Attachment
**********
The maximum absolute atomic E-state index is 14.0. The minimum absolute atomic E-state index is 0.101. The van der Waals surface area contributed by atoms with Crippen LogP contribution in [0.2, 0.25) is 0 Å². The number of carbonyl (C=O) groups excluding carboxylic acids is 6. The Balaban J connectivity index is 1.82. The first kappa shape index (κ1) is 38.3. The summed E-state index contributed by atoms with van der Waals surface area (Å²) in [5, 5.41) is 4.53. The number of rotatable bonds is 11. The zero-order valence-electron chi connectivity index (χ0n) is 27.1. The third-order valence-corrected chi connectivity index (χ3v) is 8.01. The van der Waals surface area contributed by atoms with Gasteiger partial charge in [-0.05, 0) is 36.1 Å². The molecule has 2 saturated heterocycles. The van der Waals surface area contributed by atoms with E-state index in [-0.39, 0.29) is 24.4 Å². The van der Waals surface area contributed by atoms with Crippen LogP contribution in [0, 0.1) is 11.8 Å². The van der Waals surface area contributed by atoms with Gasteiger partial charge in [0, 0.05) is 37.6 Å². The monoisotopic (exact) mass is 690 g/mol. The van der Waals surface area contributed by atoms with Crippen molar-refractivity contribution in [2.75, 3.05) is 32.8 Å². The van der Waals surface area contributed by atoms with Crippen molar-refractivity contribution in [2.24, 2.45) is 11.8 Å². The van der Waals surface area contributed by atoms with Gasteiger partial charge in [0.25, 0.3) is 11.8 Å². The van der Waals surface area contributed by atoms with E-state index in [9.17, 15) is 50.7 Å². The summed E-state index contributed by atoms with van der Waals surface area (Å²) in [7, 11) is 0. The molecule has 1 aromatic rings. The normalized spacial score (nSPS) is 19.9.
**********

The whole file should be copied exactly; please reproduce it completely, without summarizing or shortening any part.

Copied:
The maximum absolute atomic E-state index is 14.0. The minimum absolute atomic E-state index is 0.101. The van der Waals surface area contributed by atoms with Crippen LogP contribution in [0.2, 0.25) is 0 Å². The number of carbonyl (C=O) groups excluding carboxylic acids is 6. The Balaban J connectivity index is 1.82. The first kappa shape index (κ1) is 38.3. The summed E-state index contributed by atoms with van der Waals surface area (Å²) in [5, 5.41) is 4.53. The number of rotatable bonds is 11. The zero-order valence-electron chi connectivity index (χ0n) is 27.1. The third-order valence-corrected chi connectivity index (χ3v) is 8.01. The van der Waals surface area contributed by atoms with Gasteiger partial charge in [-0.05, 0) is 36.1 Å². The molecule has 2 saturated heterocycles. The van der Waals surface area contributed by atoms with E-state index in [-0.39, 0.29) is 24.4 Å². The van der Waals surface area contributed by atoms with Crippen LogP contribution in [0, 0.1) is 11.8 Å². The van der Waals surface area contributed by atoms with Gasteiger partial charge in [0, 0.05) is 37.6 Å². The monoisotopic (exact) mass is 690 g/mol. The van der Waals surface area contributed by atoms with Crippen molar-refractivity contribution in [2.75, 3.05) is 32.8 Å². The van der Waals surface area contributed by atoms with Crippen molar-refractivity contribution in [2.24, 2.45) is 11.8 Å². The van der Waals surface area contributed by atoms with Gasteiger partial charge in [0.25, 0.3) is 11.8 Å². The van der Waals surface area contributed by atoms with E-state index in [9.17, 15) is 50.7 Å². The summed E-state index contributed by atoms with van der Waals surface area (Å²) in [7, 11) is 0. The molecule has 1 aromatic rings. The normalized spacial score (nSPS) is 19.9.